What alternative health

practitioners might not tell you

 

ebm-first.com

 

 

 

Ask for evidence

 

sas-i-dont-know-what-to-believe

 

Keep Libel out of Science

 

free speech is not for sale 165

 

1023

 

Note that some links will break as pages are moved, websites are abandoned, etc.

If this happens, please try searching for the page in the Wayback Machine at www.archive.org.

Read the original article

A UK charity standing for treatment that works.

Read the original article

"The National Institute for Clinical Excellence (NICE) is the institution that decides which treatments will be paid for by the UK NHS and which will not. The decisions are usually based on systematic reviews of the literature…The latest NICE report, entitled Multiple Sclerosis (MS)…in the section on CAM we find the following remark: "A person with MS who wishes to consider or try an alternative therapy should be recommended to evaluate any alternative therapy themselves, including the risks and the costs (financial and inconvenience)". Does this mean that when our knowledge is incomplete in conventional medicine, institutions bear the responsibility for completing it, while in CAM it is up to the individual patient to do so?" Edzard Ernst, Focus on Alternative and Complementary Therapies [FACT] June 2004

Read the original article

Is Prince Charles attempting to influence NHS policy on complementary and alternative medicine (CAM)? This link provides background information to the questionable Smallwood Report on CAM which is scheduled to be released in October 2005.

Read the original article

NICE (National Institute for Health and Clinical Excellence) is the institution that decides which treatments will be paid for by the UK NHS and which will not. No form of CAM has ever been referred to NICE. Anyone is free to suggest a topic to NICE using the online form contained in this link.

Read the original article

Full text of a letter which appeared in the Times on 30th January 2009 pointing out to the Department of Health how it can't hope to regulate alternative treatments in any sensible way while continuing to push under the carpet the crucial question of which ones work and which don't. (DC Science)

Read the original article

"This report would, if implemented, create lots more nonsense exam papers funded by a lot more public money — and would produce practitioners without the absolutely crucial skill of how to assess evidence and reject or use it appropriately. As a GP, this makes me very concerned — after all, if someone has a degree, and is 'regulated' by the government, surely you'd think the 'treatment' on offer works? Sadly, and worryingly, no." Article by Margaret McCartney, MD, Financial Times (5th August 2009)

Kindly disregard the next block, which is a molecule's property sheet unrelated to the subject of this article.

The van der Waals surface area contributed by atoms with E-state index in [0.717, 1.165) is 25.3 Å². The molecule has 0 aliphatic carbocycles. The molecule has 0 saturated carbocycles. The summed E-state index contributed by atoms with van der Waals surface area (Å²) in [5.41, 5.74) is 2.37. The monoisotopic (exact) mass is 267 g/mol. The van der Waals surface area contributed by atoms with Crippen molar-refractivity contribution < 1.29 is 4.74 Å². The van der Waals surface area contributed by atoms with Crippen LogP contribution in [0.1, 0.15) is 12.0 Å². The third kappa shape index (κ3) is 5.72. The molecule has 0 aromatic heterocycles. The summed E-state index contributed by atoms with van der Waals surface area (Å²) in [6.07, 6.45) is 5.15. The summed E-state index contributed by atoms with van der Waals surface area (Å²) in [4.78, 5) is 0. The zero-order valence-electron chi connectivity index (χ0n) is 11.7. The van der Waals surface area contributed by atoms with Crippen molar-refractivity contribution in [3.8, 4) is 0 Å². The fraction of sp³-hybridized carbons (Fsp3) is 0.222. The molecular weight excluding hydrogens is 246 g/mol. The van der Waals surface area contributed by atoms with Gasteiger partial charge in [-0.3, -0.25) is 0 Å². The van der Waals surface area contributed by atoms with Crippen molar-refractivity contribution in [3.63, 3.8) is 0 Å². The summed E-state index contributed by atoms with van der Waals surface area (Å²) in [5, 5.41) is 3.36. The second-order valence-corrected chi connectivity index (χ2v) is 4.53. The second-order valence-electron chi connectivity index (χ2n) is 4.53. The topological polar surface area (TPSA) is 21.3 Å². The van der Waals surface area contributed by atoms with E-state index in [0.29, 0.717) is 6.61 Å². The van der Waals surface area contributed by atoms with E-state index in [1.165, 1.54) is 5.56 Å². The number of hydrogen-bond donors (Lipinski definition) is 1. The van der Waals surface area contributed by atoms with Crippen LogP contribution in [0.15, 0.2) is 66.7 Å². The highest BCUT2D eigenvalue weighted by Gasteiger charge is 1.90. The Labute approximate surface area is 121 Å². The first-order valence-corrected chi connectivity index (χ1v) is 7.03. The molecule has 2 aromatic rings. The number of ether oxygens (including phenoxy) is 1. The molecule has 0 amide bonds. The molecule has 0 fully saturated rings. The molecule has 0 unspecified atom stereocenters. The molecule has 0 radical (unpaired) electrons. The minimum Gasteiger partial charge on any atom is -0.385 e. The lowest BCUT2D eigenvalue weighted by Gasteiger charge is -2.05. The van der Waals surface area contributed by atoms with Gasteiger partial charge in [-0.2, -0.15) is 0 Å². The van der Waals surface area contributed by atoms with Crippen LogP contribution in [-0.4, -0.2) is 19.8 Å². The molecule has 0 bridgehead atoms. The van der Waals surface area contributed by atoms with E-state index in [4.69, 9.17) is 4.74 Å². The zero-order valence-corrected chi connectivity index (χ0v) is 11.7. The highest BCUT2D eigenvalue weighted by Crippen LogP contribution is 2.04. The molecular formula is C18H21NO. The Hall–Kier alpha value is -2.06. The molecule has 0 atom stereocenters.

Read the original article

"The 'managerial mentality' in universities is distorting real science and promoting 'pseudoscience', according to a leading academic who campaigns against the teaching of complementary and alternative medicine in higher education. Giving the annual Paton Lecture at the British Pharmacological Society's summer meeting in Edinburgh this week, David Colquhoun said that government, universities and health bodies have succumbed to 'magic medicine'." Article by Zoë Corbyn, Times Higher Education (12th July 2009)

Read the original article

"The National Institute for Health and Clinical Excellence (NICE) is an independent UK organization that provides advice on which treatments and medical practices are likely to promote health. In other words, they comment on what they think is or should be the standard of care. This is a very important function, and the NICE is generally taken seriously. That is why it was very disturbing to find that in their latest guidelines for low back pain they include recommendations for both spinal manipulation (wihout explicity naming chiropractic) and acupuncture." Article by Steven Novella, NeuroLogica blog (29th May 2009)